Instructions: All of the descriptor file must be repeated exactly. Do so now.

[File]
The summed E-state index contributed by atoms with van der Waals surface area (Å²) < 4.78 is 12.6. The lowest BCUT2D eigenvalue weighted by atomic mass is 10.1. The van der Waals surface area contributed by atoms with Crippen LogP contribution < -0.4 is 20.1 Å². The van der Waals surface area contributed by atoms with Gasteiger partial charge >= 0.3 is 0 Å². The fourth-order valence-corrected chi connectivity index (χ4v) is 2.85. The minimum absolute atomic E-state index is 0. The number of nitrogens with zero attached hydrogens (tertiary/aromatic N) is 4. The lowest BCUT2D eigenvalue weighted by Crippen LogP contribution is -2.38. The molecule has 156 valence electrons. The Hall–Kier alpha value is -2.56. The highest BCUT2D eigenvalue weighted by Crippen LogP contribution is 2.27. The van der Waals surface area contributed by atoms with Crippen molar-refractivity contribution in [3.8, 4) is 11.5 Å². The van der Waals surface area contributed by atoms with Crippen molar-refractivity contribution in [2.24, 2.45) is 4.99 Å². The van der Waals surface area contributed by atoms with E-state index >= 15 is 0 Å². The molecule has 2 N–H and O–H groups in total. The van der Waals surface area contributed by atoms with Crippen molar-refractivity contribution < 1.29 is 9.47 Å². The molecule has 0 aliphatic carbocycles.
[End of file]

The summed E-state index contributed by atoms with van der Waals surface area (Å²) < 4.78 is 12.6. The lowest BCUT2D eigenvalue weighted by atomic mass is 10.1. The van der Waals surface area contributed by atoms with Crippen LogP contribution < -0.4 is 20.1 Å². The van der Waals surface area contributed by atoms with Gasteiger partial charge >= 0.3 is 0 Å². The fourth-order valence-corrected chi connectivity index (χ4v) is 2.85. The minimum absolute atomic E-state index is 0. The number of nitrogens with zero attached hydrogens (tertiary/aromatic N) is 4. The lowest BCUT2D eigenvalue weighted by Crippen LogP contribution is -2.38. The molecule has 156 valence electrons. The Hall–Kier alpha value is -2.56. The highest BCUT2D eigenvalue weighted by Crippen LogP contribution is 2.27. The van der Waals surface area contributed by atoms with Crippen molar-refractivity contribution in [3.8, 4) is 11.5 Å². The van der Waals surface area contributed by atoms with Crippen molar-refractivity contribution in [2.24, 2.45) is 4.99 Å². The van der Waals surface area contributed by atoms with E-state index >= 15 is 0 Å². The molecule has 2 N–H and O–H groups in total. The van der Waals surface area contributed by atoms with Crippen molar-refractivity contribution < 1.29 is 9.47 Å². The molecule has 0 aliphatic carbocycles.